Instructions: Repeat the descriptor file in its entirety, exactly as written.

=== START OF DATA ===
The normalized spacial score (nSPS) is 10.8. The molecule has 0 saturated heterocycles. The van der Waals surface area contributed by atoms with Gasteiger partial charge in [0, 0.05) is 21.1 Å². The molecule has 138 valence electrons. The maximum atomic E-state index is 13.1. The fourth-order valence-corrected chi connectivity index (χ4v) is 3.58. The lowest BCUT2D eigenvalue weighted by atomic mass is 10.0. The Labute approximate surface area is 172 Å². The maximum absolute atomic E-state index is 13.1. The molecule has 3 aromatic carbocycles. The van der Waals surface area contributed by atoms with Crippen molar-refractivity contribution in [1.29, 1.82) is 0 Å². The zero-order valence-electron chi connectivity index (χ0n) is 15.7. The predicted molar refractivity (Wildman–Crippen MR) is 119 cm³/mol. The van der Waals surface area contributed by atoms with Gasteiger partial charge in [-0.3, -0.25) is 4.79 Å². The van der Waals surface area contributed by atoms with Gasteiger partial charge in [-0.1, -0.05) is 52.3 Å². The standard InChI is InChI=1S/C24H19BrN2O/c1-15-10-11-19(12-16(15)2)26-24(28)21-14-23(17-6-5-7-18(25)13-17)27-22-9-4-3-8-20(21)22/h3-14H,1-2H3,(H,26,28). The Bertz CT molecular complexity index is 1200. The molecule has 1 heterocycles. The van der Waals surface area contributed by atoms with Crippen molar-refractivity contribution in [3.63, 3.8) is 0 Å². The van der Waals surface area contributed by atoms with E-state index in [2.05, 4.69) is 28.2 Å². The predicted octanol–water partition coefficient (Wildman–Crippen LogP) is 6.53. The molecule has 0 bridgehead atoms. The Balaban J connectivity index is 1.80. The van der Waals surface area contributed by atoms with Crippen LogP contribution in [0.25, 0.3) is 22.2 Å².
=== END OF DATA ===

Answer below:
The normalized spacial score (nSPS) is 10.8. The molecule has 0 saturated heterocycles. The van der Waals surface area contributed by atoms with Gasteiger partial charge in [0, 0.05) is 21.1 Å². The molecule has 138 valence electrons. The maximum atomic E-state index is 13.1. The fourth-order valence-corrected chi connectivity index (χ4v) is 3.58. The lowest BCUT2D eigenvalue weighted by atomic mass is 10.0. The Labute approximate surface area is 172 Å². The maximum absolute atomic E-state index is 13.1. The molecule has 3 aromatic carbocycles. The van der Waals surface area contributed by atoms with Crippen molar-refractivity contribution in [1.29, 1.82) is 0 Å². The zero-order valence-electron chi connectivity index (χ0n) is 15.7. The predicted molar refractivity (Wildman–Crippen MR) is 119 cm³/mol. The van der Waals surface area contributed by atoms with Gasteiger partial charge in [-0.3, -0.25) is 4.79 Å². The van der Waals surface area contributed by atoms with Gasteiger partial charge in [-0.1, -0.05) is 52.3 Å². The standard InChI is InChI=1S/C24H19BrN2O/c1-15-10-11-19(12-16(15)2)26-24(28)21-14-23(17-6-5-7-18(25)13-17)27-22-9-4-3-8-20(21)22/h3-14H,1-2H3,(H,26,28). The Bertz CT molecular complexity index is 1200. The molecule has 1 heterocycles. The van der Waals surface area contributed by atoms with Crippen molar-refractivity contribution in [3.63, 3.8) is 0 Å². The van der Waals surface area contributed by atoms with E-state index in [2.05, 4.69) is 28.2 Å². The predicted octanol–water partition coefficient (Wildman–Crippen LogP) is 6.53. The molecule has 0 bridgehead atoms. The Balaban J connectivity index is 1.80. The van der Waals surface area contributed by atoms with Crippen LogP contribution in [0.25, 0.3) is 22.2 Å².